Hello Geofam, I have some exciting news. As of March 8th, 2018, I was accepted to the EdMap program through USGS. This program allows students to learn the skills for geologic mapping through training with DOGAMI (The Oregon Department of Geology and Mineral Industries) as well as a designated professor at your institution over a period of one year.
To be able to have professional one on one field training experience is honestly a dream come true. I absolutely love being out in the field, and to be given this assignment for a period of one year is amazing. Although I will only physically be out in the field for a period of 7 weeks give or take, the skills obtained throughout the year are invaluable. This program includes 149 universities with more than 935 students from geoscience departments across the Nation. Their mapping contributes to the geologic maps used for furthering research and education throughout the United States. I am so excited to be a part of this and contribute my map at the end of this year.
The region I will be geologically mapping is called Jump off Joe Mountain. This quadrangle is located along the northeastern margin of the Harney Basin about 40 miles NNE of Burns, in eastern Oregon. How this opportunity came about was through my advisor and field mapping professor Dr. Martin Streck; after last summer's field mapping course. This course took place within the lower south west corner of the Jump off Joe quadrangle. Last summer's mapping experience allowed me to become familiar with the geologic units, and petrography for the mapping area. This region thus far is primarily made up of rhyolitic tuffs, rhyolite, and andesite, with variations among each. Geologic mapping contributes to global efforts to map the geology of our earth. A vital aspect of education and research in the field of Geology.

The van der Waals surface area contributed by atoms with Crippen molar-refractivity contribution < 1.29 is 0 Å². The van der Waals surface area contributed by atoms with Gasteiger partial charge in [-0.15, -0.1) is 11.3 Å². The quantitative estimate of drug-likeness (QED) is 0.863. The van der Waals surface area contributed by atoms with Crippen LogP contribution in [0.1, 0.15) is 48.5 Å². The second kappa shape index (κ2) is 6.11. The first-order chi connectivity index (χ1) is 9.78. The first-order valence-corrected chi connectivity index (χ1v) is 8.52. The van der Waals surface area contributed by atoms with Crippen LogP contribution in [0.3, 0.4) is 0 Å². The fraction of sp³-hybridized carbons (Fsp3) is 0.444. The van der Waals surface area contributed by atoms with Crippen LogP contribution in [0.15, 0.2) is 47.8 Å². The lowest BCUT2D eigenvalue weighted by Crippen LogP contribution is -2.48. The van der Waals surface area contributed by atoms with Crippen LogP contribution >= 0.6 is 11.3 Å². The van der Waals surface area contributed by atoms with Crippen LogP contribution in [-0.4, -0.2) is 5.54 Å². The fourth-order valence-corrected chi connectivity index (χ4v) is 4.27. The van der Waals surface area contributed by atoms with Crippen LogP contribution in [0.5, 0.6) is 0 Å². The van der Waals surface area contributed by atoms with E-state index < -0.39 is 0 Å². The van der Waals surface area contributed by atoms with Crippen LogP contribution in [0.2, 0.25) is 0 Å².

A geological map is a specific map with the purpose of showing geological features. Rock units are shown by color or symbols to indicate where they are exposed at the surface. Geologic maps can be superimposed over a topographic map with letter symbols to represent the kind of geologic unit found in that region. Through ongoing mapping efforts more information is gathered, and new geologic units may be defined, creating a detailed history. This is a key element of the importance of geologic mapping. A geologic unit or stratigraphic unit is a volume of rock from an identifiable origin and relative age range that is defined by the distinctive and dominant, easily mapped and recognizable mineral and chemical content, textural identity, physical characteristics, or organic characteristics that characterize it. Mapping geologic units allows for a better understanding of our earth processes. Which can lead to provide geologic information to help reduce the damaging effects of geologic hazards such as landslides and earthquakes. What an awesome way of unraveling our earth's history and improving our basic understandings of geologic resources. I am very excited to produce my own piece of history and contribute to the geologic understanding of our earth.
I will continue to keep you updated on my mapping progress, and experience through the USGS EdMap program. The beginning of my work starts off with gathering all geologic information for that region and compiling a concise record to better my understanding and research of that area in order to produce a thorough geologic map. I will also begin planning my hiking routes, as this will allow for me to use my field time more efficiently. I am very excited to start this process. Let the mapping begin!